Born: June 3, 1959
Died: April 18, 2005
Town: Long Branch
Samuel Davis Mills Jr. was born June 3, 1959 in Neptune City to Sam and Juanita Mills. Sam’s father was a school bus driver and his mother was a private-duty nurse. Sam was the ninth of 11 kids in the family. He was born without hair and his older siblings got a laugh clipping an earring on him because he looked like Mr. Clean. As far back as anyone can recall, Sam’s family nickname has been “Clean.”
Sam grew up in Long Branch. He was small and had problems with his vision, but he was quick and powerful. This served him well in the pickup games he played with his brother’s older friends. It also made him a superb wrestler. After enrolling at Long Branch High School, Sam won the district wrestling championship twice.
Sam was the star of the coach Sam Glazier’s Green Wave football team. After graduation, Sam continued his football career as a walk-on at Montclair State College in 1977. He played four years for coach Fred Hill’s Red Hawks, amassing over 500 tackles and setting single-season (142) and single-game (22) records. Sam was recognized as First Team All-NJ Athletic Conference three times and was Defensive Player of the Year as a sophomore, junior and senior.
Sam believed he could be an effective player in the pros, but once again his size worked against him. NFL scouts loved the way he dominated the field, but were turned off once they heard he was just 5'9". Sam finagled a tryout with the Cleveland Browns and the CFL Toronto Argonauts, but he failed to impress.
Sam taught at East Orange High School and helped coach the football team in 1981 and 1982. In 1983, he gave football one last shot when the United States Football League was formed. He made the roster of the Philadelphia Stars and quickly became their leader both on and off the field. Sam’s size and quickness earned him the nickname The Field Mouse. His biggest fan was coach Jim Mora.
The Stars went 15–3 in their first season and reached the USFL championship game with a stunning comeback against the Chicago Blitz. The Stars were defeated by the Michigan Panthers in the title game, 24–22. The Stars went 16–2 in 1984 and won the USFL championship, beating Arizona 23–3. Sam was honored as a First-Team All-USFL linebacker both seasons. Sam was voted All-USFL again in 1985 and led the Stars to a second straight championship. The team had relocated to Baltimore because of stadium scheduling conflicts, but the players continued to live and practice in the Philadelphia area. In effect, they played all 18 games on the road. The Stars beat the Oakland Invaders in the title game 28–24.
In 1986, Mora was hired to coach the New Orleans Saints. He signed Sam to a contract and made him the leader of his defensive unit. In 1987, the Saints enjoyed their first winning season and Sam made his first of four trips to the Pro Bowl. New Orleans continued to field strong teams right into the early 1990s, and the heart of the team was its linebacking corps, aka The Dome Patrol. Sam played alongside Rickey Jackson, Vaughan Johnson and Pat Swilling to form one of the best units in pro football history.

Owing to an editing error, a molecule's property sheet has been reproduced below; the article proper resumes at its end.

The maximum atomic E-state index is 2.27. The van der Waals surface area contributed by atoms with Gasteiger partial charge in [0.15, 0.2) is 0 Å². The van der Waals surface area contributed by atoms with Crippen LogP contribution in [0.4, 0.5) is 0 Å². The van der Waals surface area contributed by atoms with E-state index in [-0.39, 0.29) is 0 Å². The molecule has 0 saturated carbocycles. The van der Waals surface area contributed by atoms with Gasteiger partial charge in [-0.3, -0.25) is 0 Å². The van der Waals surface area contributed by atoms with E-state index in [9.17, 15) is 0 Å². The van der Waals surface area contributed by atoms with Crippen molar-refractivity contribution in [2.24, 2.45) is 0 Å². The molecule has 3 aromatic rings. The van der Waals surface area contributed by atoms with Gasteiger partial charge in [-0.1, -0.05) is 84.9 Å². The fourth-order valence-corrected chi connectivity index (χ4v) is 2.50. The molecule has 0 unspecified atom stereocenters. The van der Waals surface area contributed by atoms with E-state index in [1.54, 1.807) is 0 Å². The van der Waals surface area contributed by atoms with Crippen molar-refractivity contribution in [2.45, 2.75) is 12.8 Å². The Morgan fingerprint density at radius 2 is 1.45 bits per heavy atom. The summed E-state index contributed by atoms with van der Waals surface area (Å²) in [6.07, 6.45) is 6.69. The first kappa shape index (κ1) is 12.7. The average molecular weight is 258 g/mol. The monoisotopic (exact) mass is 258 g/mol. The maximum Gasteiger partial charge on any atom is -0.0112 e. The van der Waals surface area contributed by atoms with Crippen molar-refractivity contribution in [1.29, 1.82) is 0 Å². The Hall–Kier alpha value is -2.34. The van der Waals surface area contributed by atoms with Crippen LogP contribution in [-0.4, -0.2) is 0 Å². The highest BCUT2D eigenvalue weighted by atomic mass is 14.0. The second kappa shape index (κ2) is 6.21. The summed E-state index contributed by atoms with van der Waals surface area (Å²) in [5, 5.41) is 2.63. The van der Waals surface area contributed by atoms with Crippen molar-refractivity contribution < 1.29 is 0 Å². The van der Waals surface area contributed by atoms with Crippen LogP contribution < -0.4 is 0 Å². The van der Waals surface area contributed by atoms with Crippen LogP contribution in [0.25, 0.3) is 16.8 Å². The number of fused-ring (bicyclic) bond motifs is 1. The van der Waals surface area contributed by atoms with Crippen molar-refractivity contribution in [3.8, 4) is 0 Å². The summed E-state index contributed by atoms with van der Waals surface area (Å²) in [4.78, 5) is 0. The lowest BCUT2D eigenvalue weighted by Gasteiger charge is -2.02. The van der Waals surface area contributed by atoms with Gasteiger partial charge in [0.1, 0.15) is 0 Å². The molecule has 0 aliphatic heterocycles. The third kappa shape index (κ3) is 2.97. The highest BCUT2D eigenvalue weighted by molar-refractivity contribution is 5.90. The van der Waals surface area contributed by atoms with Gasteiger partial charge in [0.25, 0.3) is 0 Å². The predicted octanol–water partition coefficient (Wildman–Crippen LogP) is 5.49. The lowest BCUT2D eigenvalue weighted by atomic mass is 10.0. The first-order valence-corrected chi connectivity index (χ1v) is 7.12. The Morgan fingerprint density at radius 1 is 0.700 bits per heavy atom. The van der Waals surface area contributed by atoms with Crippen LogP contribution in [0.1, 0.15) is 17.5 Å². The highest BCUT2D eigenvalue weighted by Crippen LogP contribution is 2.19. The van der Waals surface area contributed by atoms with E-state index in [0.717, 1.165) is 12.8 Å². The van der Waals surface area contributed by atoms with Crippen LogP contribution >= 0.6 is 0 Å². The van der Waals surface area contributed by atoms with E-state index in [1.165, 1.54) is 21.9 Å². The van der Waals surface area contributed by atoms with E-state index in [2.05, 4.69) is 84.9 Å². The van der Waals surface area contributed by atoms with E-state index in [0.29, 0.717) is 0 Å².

At age 35, Sam seemed to be nearing the end of his career when the Saints decided not to re-sign him following the 1994 season. An expansion club, the Carolina Panthers, inked him to a free agent contract hoping he could provide some leadership. Sam obliged, winning the franchise’s first game in 1995 with an interception against the Jets, and being picked for his fifth Pro Bowl in 1996. That year, Sam and the Panthers stunned the experts by winning 12 times and going all the way to the NFC Championship game in just their second season. He also set a record as the oldest NFL player to return a fumble for a touchdown.
Sam retired after the 1997 season with more than 1,300 tackles and 20 sacks to his credit. He also intercepted 11 passes. He stayed on at Carolina as a defensive coach. During training camp in 2003, Sam was diagnosed with intestinal cancer. Doctors warned him he might only have a few months to live. He fought the cancer and continued to coach. Inspired by Sam, the Panthers went all the way to the Super Bowl that winter, and narrowly lost to the Patriots. The key moment in the postseason was an upset of the Cowboys. Sam delivered an unforgettable locker room speech before that game. “When I found out I had cancer,” he said, “there were two things I could do — quit or keep pounding. I’m a fighter. I kept pounding. You’re fighters, too. Keep pounding!”
Sam coached for Carolina again in 2004, but finally lost his battle the following spring. he died on April 18, 2005 at the age of 45. That fall, the Panthers made Sam’s #51 the first retired number in team history. Four years later, he was inducted into the College Football Hall of Fame. His son, Sam III—who joined the Panthers coaching staff in 2006—accepted the award. In 2012, the Panthers wore jerseys with the words Keep Pounding on the inside of their collars.